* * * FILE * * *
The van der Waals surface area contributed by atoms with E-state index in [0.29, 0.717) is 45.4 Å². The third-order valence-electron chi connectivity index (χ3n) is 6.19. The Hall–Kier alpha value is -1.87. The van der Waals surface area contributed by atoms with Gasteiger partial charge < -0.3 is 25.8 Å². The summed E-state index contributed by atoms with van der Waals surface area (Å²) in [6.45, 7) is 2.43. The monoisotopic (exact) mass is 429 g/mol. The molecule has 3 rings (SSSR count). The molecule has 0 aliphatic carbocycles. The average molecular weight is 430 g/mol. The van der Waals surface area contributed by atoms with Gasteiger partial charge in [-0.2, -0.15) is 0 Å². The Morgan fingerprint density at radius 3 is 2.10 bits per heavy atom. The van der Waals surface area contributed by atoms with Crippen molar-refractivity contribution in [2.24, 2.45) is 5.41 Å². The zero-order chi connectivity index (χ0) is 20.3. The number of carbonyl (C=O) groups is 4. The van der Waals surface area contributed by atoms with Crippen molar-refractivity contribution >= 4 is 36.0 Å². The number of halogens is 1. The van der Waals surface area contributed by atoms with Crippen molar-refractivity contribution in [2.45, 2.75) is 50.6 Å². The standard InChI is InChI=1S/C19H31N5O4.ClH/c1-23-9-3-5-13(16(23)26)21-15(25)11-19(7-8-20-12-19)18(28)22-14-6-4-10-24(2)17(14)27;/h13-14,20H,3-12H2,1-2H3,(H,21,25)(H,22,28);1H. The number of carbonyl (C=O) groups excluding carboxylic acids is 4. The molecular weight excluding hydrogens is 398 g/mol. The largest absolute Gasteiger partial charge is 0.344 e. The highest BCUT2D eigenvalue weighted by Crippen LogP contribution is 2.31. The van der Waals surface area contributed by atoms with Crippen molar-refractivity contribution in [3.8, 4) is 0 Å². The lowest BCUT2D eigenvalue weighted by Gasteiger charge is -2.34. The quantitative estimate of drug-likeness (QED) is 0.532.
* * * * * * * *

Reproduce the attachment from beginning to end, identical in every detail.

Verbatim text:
The van der Waals surface area contributed by atoms with E-state index in [0.29, 0.717) is 45.4 Å². The third-order valence-electron chi connectivity index (χ3n) is 6.19. The Hall–Kier alpha value is -1.87. The van der Waals surface area contributed by atoms with Gasteiger partial charge < -0.3 is 25.8 Å². The summed E-state index contributed by atoms with van der Waals surface area (Å²) in [6.45, 7) is 2.43. The monoisotopic (exact) mass is 429 g/mol. The molecule has 3 rings (SSSR count). The molecule has 0 aliphatic carbocycles. The average molecular weight is 430 g/mol. The van der Waals surface area contributed by atoms with Gasteiger partial charge in [-0.2, -0.15) is 0 Å². The Morgan fingerprint density at radius 3 is 2.10 bits per heavy atom. The van der Waals surface area contributed by atoms with Crippen molar-refractivity contribution in [2.24, 2.45) is 5.41 Å². The zero-order chi connectivity index (χ0) is 20.3. The number of carbonyl (C=O) groups is 4. The van der Waals surface area contributed by atoms with Crippen molar-refractivity contribution >= 4 is 36.0 Å². The number of halogens is 1. The van der Waals surface area contributed by atoms with Crippen molar-refractivity contribution in [2.45, 2.75) is 50.6 Å². The standard InChI is InChI=1S/C19H31N5O4.ClH/c1-23-9-3-5-13(16(23)26)21-15(25)11-19(7-8-20-12-19)18(28)22-14-6-4-10-24(2)17(14)27;/h13-14,20H,3-12H2,1-2H3,(H,21,25)(H,22,28);1H. The number of carbonyl (C=O) groups excluding carboxylic acids is 4. The molecular weight excluding hydrogens is 398 g/mol. The largest absolute Gasteiger partial charge is 0.344 e. The highest BCUT2D eigenvalue weighted by Crippen LogP contribution is 2.31. The van der Waals surface area contributed by atoms with Crippen molar-refractivity contribution in [3.8, 4) is 0 Å². The lowest BCUT2D eigenvalue weighted by Gasteiger charge is -2.34. The quantitative estimate of drug-likeness (QED) is 0.532.